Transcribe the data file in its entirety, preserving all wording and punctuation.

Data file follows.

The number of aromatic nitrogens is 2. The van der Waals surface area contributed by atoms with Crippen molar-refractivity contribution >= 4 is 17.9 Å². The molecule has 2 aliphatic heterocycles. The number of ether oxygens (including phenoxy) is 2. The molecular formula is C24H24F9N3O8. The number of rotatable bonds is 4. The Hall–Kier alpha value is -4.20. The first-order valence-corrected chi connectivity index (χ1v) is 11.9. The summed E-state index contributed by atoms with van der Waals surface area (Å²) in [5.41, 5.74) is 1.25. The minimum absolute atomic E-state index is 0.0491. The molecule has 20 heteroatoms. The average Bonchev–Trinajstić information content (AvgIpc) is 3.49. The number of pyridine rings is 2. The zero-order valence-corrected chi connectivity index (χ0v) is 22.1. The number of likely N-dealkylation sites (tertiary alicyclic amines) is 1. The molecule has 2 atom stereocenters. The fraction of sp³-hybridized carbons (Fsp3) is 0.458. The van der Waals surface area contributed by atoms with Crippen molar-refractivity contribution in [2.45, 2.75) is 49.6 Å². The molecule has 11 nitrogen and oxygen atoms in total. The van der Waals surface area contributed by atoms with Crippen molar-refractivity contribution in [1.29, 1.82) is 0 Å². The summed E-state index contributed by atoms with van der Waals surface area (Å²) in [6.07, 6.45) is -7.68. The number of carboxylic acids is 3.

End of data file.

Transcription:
The number of aromatic nitrogens is 2. The van der Waals surface area contributed by atoms with Crippen molar-refractivity contribution >= 4 is 17.9 Å². The molecule has 2 aliphatic heterocycles. The number of ether oxygens (including phenoxy) is 2. The molecular formula is C24H24F9N3O8. The number of rotatable bonds is 4. The Hall–Kier alpha value is -4.20. The first-order valence-corrected chi connectivity index (χ1v) is 11.9. The summed E-state index contributed by atoms with van der Waals surface area (Å²) in [5.41, 5.74) is 1.25. The minimum absolute atomic E-state index is 0.0491. The molecule has 20 heteroatoms. The average Bonchev–Trinajstić information content (AvgIpc) is 3.49. The number of pyridine rings is 2. The zero-order valence-corrected chi connectivity index (χ0v) is 22.1. The number of likely N-dealkylation sites (tertiary alicyclic amines) is 1. The molecule has 2 atom stereocenters. The fraction of sp³-hybridized carbons (Fsp3) is 0.458. The van der Waals surface area contributed by atoms with Crippen molar-refractivity contribution in [2.45, 2.75) is 49.6 Å². The molecule has 11 nitrogen and oxygen atoms in total. The van der Waals surface area contributed by atoms with Crippen molar-refractivity contribution in [1.29, 1.82) is 0 Å². The summed E-state index contributed by atoms with van der Waals surface area (Å²) in [6.07, 6.45) is -7.68. The number of carboxylic acids is 3.